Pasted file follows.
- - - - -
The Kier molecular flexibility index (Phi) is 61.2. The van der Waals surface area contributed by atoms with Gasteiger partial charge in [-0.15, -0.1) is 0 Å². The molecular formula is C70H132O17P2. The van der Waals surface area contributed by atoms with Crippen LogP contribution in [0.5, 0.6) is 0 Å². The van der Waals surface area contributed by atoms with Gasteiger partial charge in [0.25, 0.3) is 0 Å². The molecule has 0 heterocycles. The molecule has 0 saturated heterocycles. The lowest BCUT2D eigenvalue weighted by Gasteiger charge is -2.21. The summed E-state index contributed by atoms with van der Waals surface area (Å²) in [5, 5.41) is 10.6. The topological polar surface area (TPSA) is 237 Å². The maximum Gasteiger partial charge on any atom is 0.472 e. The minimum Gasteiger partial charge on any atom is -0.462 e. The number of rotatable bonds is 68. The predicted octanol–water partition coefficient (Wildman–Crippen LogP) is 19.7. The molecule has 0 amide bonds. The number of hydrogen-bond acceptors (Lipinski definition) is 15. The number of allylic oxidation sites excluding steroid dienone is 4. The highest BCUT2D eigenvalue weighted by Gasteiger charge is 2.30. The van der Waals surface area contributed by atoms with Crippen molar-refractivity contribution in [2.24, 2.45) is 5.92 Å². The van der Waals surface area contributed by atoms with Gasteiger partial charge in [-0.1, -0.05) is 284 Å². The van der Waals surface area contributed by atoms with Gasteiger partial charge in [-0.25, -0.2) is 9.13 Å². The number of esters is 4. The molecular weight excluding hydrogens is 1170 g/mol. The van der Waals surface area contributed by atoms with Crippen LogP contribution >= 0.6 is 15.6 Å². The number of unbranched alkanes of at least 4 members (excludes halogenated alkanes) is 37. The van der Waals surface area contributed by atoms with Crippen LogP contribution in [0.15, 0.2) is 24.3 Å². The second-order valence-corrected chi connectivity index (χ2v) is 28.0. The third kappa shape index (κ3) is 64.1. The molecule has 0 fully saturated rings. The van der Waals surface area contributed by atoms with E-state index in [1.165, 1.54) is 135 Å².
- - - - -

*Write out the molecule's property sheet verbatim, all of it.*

The Kier molecular flexibility index (Phi) is 61.2. The van der Waals surface area contributed by atoms with Gasteiger partial charge in [-0.15, -0.1) is 0 Å². The molecular formula is C70H132O17P2. The van der Waals surface area contributed by atoms with Crippen LogP contribution in [0.5, 0.6) is 0 Å². The van der Waals surface area contributed by atoms with Gasteiger partial charge in [0.25, 0.3) is 0 Å². The molecule has 0 heterocycles. The molecule has 0 saturated heterocycles. The lowest BCUT2D eigenvalue weighted by Gasteiger charge is -2.21. The summed E-state index contributed by atoms with van der Waals surface area (Å²) in [5, 5.41) is 10.6. The topological polar surface area (TPSA) is 237 Å². The maximum Gasteiger partial charge on any atom is 0.472 e. The minimum Gasteiger partial charge on any atom is -0.462 e. The number of rotatable bonds is 68. The predicted octanol–water partition coefficient (Wildman–Crippen LogP) is 19.7. The molecule has 0 amide bonds. The number of hydrogen-bond acceptors (Lipinski definition) is 15. The number of allylic oxidation sites excluding steroid dienone is 4. The highest BCUT2D eigenvalue weighted by Gasteiger charge is 2.30. The van der Waals surface area contributed by atoms with Crippen molar-refractivity contribution in [2.24, 2.45) is 5.92 Å². The van der Waals surface area contributed by atoms with Gasteiger partial charge in [-0.1, -0.05) is 284 Å². The van der Waals surface area contributed by atoms with Gasteiger partial charge in [-0.25, -0.2) is 9.13 Å². The number of esters is 4. The molecular weight excluding hydrogens is 1170 g/mol. The van der Waals surface area contributed by atoms with Crippen LogP contribution >= 0.6 is 15.6 Å². The number of unbranched alkanes of at least 4 members (excludes halogenated alkanes) is 37. The van der Waals surface area contributed by atoms with Crippen LogP contribution in [0.15, 0.2) is 24.3 Å². The second-order valence-corrected chi connectivity index (χ2v) is 28.0. The third kappa shape index (κ3) is 64.1. The molecule has 0 fully saturated rings. The van der Waals surface area contributed by atoms with E-state index in [1.165, 1.54) is 135 Å².